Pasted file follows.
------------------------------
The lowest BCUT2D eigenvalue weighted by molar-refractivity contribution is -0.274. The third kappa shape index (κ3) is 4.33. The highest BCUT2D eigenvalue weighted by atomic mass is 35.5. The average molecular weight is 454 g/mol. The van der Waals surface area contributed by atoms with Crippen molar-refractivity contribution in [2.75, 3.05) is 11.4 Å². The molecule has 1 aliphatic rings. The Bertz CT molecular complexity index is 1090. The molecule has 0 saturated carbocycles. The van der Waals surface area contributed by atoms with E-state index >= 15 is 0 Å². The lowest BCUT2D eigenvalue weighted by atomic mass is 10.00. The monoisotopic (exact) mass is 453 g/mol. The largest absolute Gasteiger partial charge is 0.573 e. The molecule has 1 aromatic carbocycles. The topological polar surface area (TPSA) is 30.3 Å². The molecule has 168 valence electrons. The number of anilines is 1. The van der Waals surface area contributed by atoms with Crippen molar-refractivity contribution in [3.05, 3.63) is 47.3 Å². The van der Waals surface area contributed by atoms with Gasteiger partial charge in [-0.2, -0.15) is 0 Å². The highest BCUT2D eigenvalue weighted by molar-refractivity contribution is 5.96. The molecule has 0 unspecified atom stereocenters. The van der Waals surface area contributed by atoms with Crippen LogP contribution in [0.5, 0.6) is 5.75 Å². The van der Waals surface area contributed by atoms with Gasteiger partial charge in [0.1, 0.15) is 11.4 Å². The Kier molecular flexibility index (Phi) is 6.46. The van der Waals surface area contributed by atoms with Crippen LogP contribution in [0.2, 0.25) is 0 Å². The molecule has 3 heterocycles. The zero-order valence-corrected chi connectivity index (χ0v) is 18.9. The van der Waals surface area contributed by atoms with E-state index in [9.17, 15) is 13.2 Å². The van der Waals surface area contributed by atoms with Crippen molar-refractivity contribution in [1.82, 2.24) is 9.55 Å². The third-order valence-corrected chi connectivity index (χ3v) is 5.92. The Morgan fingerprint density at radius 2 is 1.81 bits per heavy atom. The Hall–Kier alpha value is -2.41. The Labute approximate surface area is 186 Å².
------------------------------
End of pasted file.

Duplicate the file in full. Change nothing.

The lowest BCUT2D eigenvalue weighted by molar-refractivity contribution is -0.274. The third kappa shape index (κ3) is 4.33. The highest BCUT2D eigenvalue weighted by atomic mass is 35.5. The average molecular weight is 454 g/mol. The van der Waals surface area contributed by atoms with Crippen molar-refractivity contribution in [2.75, 3.05) is 11.4 Å². The molecule has 1 aliphatic rings. The Bertz CT molecular complexity index is 1090. The molecule has 0 saturated carbocycles. The van der Waals surface area contributed by atoms with E-state index >= 15 is 0 Å². The lowest BCUT2D eigenvalue weighted by atomic mass is 10.00. The monoisotopic (exact) mass is 453 g/mol. The largest absolute Gasteiger partial charge is 0.573 e. The molecule has 1 aromatic carbocycles. The topological polar surface area (TPSA) is 30.3 Å². The molecule has 168 valence electrons. The number of anilines is 1. The van der Waals surface area contributed by atoms with Crippen molar-refractivity contribution in [3.05, 3.63) is 47.3 Å². The van der Waals surface area contributed by atoms with Gasteiger partial charge in [-0.2, -0.15) is 0 Å². The highest BCUT2D eigenvalue weighted by molar-refractivity contribution is 5.96. The molecule has 0 unspecified atom stereocenters. The van der Waals surface area contributed by atoms with Crippen LogP contribution in [0.5, 0.6) is 5.75 Å². The van der Waals surface area contributed by atoms with Gasteiger partial charge in [0.1, 0.15) is 11.4 Å². The Kier molecular flexibility index (Phi) is 6.46. The van der Waals surface area contributed by atoms with Crippen LogP contribution in [0.2, 0.25) is 0 Å². The molecule has 3 heterocycles. The zero-order valence-corrected chi connectivity index (χ0v) is 18.9. The van der Waals surface area contributed by atoms with E-state index in [9.17, 15) is 13.2 Å². The van der Waals surface area contributed by atoms with Crippen molar-refractivity contribution in [1.82, 2.24) is 9.55 Å². The third-order valence-corrected chi connectivity index (χ3v) is 5.92. The Morgan fingerprint density at radius 2 is 1.81 bits per heavy atom. The Hall–Kier alpha value is -2.41. The Labute approximate surface area is 186 Å².